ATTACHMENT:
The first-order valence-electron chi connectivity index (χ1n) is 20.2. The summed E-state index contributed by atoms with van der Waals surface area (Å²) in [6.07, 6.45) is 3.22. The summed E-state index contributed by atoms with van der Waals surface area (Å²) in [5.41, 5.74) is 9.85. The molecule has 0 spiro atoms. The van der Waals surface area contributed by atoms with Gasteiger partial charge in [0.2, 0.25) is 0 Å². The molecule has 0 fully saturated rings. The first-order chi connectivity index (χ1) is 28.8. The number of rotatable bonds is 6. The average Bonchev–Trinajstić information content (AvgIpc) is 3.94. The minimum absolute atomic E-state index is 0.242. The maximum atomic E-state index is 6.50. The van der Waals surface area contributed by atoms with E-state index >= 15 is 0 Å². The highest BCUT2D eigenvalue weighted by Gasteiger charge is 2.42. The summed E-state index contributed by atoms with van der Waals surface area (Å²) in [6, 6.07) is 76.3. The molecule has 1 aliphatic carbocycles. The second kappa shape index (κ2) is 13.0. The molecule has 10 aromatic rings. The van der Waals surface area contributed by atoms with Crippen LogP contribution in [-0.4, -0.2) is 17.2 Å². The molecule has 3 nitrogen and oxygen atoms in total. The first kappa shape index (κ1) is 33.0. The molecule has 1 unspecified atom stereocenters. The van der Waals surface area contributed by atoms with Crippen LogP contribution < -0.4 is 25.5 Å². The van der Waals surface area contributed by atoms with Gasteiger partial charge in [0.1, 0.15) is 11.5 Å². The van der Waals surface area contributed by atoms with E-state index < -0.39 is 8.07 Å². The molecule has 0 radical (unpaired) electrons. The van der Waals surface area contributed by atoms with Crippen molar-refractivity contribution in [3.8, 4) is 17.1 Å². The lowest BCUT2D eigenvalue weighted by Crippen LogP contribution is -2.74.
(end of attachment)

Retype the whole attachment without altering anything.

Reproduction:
The first-order valence-electron chi connectivity index (χ1n) is 20.2. The summed E-state index contributed by atoms with van der Waals surface area (Å²) in [6.07, 6.45) is 3.22. The summed E-state index contributed by atoms with van der Waals surface area (Å²) in [5.41, 5.74) is 9.85. The molecule has 0 spiro atoms. The van der Waals surface area contributed by atoms with Gasteiger partial charge in [0.2, 0.25) is 0 Å². The molecule has 0 fully saturated rings. The first-order chi connectivity index (χ1) is 28.8. The number of rotatable bonds is 6. The average Bonchev–Trinajstić information content (AvgIpc) is 3.94. The minimum absolute atomic E-state index is 0.242. The maximum atomic E-state index is 6.50. The van der Waals surface area contributed by atoms with E-state index >= 15 is 0 Å². The highest BCUT2D eigenvalue weighted by Gasteiger charge is 2.42. The summed E-state index contributed by atoms with van der Waals surface area (Å²) in [6, 6.07) is 76.3. The molecule has 1 aliphatic carbocycles. The second kappa shape index (κ2) is 13.0. The molecule has 10 aromatic rings. The van der Waals surface area contributed by atoms with Crippen LogP contribution in [-0.4, -0.2) is 17.2 Å². The molecule has 3 nitrogen and oxygen atoms in total. The first kappa shape index (κ1) is 33.0. The molecule has 1 unspecified atom stereocenters. The van der Waals surface area contributed by atoms with Crippen LogP contribution < -0.4 is 25.5 Å². The van der Waals surface area contributed by atoms with Gasteiger partial charge in [0.1, 0.15) is 11.5 Å². The van der Waals surface area contributed by atoms with E-state index < -0.39 is 8.07 Å². The molecule has 0 radical (unpaired) electrons. The van der Waals surface area contributed by atoms with Crippen molar-refractivity contribution in [3.8, 4) is 17.1 Å². The lowest BCUT2D eigenvalue weighted by Crippen LogP contribution is -2.74.